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Better city, better life
November 2018, Integrated Solutions, IT infrastructure

Cities already account for approximately 70% to 80% of the world’s economic growth, and this will only increase as cities continue to grow. In the next 35 years, the population in cities is estimated to expand by an additional 2.5 billion people, almost double the population of China.

As a vital component for connectivity, public health, social welfare, and economic development, infrastructure in all its forms – basic, social, and economic – is critical for the anticipated urban growth. As a day to promote the international community’s interest in global urbanisation and contribute to sustainable development around the world, 31 October marks World Cities Day – where the spotlight on building sustainable cities comes to the fore.

Riaan Graham
Riaan Graham

“Globally, the annual investment required to cover the gap for resilient infrastructure is estimated at $4.5-$5.4 trillion,” says Riaan Graham, sales director for Ruckus Networks, sub-Saharan Africa. “And while no two cities are the same, more than 50% of the global population live in cities, and instrumental to achieving sustainable smart cities is harnessing a new world of digital technology and communication to first enable a connected city.”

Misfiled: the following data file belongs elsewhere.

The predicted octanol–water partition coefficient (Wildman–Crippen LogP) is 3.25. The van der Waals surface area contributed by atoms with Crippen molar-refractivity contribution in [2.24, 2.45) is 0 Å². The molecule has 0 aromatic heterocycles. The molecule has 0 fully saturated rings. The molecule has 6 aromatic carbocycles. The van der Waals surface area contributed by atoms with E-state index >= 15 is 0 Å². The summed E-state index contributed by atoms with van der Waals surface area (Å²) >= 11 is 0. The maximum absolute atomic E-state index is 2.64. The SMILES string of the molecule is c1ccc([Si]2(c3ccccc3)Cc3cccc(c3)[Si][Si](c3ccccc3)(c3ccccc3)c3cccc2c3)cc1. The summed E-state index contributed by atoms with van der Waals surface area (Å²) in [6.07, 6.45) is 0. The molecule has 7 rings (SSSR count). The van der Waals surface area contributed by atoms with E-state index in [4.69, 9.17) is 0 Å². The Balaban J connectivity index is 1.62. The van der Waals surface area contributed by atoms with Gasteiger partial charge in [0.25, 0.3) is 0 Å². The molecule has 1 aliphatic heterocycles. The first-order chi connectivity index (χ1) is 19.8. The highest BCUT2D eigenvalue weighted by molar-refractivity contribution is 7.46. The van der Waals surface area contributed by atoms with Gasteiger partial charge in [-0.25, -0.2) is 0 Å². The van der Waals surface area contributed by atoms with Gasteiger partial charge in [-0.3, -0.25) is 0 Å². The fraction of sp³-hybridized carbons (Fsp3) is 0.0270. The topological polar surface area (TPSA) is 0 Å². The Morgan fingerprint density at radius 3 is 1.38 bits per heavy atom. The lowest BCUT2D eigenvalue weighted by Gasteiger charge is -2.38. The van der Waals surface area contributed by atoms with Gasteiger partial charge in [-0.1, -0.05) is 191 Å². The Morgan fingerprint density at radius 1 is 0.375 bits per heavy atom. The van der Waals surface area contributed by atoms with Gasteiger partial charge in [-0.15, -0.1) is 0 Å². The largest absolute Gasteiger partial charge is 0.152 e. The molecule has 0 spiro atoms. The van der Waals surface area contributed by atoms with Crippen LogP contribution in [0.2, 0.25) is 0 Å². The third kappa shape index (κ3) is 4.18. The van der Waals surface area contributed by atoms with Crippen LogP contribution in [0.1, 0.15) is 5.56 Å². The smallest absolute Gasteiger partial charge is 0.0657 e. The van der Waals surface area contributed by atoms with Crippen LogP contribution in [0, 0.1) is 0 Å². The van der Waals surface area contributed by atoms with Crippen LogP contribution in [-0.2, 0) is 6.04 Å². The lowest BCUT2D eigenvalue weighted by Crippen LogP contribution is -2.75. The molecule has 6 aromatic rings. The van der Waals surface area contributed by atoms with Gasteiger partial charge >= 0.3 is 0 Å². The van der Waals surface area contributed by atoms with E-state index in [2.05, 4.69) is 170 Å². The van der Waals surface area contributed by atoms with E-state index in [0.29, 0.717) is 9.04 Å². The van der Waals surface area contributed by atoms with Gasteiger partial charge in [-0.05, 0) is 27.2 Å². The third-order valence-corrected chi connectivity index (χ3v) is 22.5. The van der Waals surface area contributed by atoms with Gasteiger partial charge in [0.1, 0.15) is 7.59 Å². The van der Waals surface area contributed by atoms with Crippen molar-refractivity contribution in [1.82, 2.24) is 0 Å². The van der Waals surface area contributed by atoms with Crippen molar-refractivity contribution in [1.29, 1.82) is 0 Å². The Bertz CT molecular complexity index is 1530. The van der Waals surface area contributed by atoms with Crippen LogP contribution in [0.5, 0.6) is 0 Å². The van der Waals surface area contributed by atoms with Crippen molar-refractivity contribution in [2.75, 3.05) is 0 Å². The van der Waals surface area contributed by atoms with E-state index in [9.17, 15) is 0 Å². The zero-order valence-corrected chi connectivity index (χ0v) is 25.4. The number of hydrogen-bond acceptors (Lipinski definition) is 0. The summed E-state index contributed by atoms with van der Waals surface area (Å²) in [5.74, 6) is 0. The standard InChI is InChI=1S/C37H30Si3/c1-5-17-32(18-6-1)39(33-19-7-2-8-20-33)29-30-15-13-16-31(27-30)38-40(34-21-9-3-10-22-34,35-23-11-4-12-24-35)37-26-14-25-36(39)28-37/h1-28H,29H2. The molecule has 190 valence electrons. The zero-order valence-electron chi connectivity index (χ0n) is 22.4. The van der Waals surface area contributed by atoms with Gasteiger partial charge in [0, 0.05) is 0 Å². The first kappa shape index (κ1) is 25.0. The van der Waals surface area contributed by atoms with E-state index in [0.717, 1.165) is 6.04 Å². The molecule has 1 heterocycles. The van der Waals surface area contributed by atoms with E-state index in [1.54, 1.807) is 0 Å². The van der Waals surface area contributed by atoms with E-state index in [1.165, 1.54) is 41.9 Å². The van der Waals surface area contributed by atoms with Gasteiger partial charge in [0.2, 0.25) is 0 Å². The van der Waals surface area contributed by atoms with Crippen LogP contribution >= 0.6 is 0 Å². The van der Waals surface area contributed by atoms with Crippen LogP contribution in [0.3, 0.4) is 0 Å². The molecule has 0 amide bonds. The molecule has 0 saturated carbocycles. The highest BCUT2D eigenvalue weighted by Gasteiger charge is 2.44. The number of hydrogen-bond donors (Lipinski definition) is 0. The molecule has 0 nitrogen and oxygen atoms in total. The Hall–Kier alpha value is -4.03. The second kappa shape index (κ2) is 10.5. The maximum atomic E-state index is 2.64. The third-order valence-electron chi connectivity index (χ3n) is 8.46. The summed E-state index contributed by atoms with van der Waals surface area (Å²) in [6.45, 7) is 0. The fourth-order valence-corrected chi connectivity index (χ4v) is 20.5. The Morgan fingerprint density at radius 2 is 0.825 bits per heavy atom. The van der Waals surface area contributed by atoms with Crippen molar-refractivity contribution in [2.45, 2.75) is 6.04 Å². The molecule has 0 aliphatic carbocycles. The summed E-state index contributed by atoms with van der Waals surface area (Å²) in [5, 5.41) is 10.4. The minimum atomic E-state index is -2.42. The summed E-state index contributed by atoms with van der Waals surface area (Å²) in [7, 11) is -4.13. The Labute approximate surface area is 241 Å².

Building on connectivity

Connectivity is a foundational layer to smart cities, both for Internet access and new digital services. A great starting point for cities is to deploy public Wi-Fi. Continues Graham; “Public Wi-Fi is a great way to create a more vibrant community and also connect citizens, businesses and visitors. But the benefits of Wi-Fi don’t stop there. Cities are leveraging smart Wi-Fi for many applications that go well beyond free public access to the Internet such as e-routing traffic, monitoring air pollution, conserving water, improving public safety and encouraging more direct participation, interaction and collaboration with local government offered services.”

In fact, according to an IDC InfoBrief Smart City aspects such as networked LED street lighting can provide a 25% to 50% reduction in operations and energy costs, connected trash bins can yield more than 50% reduction in garbage collection costs, 20% to 30% cost reduction can be obtained with smart parking and smart water systems can save 40% less clean water loss due to leaks and burst pipes. Such aspects are key to building sustainable cities and managing resources and services.

Sustainability lens

Alison Groves
Alison Groves

Alison Groves, regional director, WSP, Building Services, Africa, agrees, but cautions that when planning, designing and building infrastructure within the African context, we need to be conscious that we are operating in spaces that sit at two extreme ends of the development cycle. “On one end, we have cities and urban centres that are faced with challenges to maintaining the capacity of existing infrastructure networks. These nodes still boast long-term infrastructure planning, which includes introducing smart technologies into their cityscape that will make these cities more connected, innovative and nimble in the face of future disruption. At the other end of the cycle, however, we have vast areas that are underdeveloped, geographically dispersed, remote, and with limited accessibility to-and-from the nearest urban node.”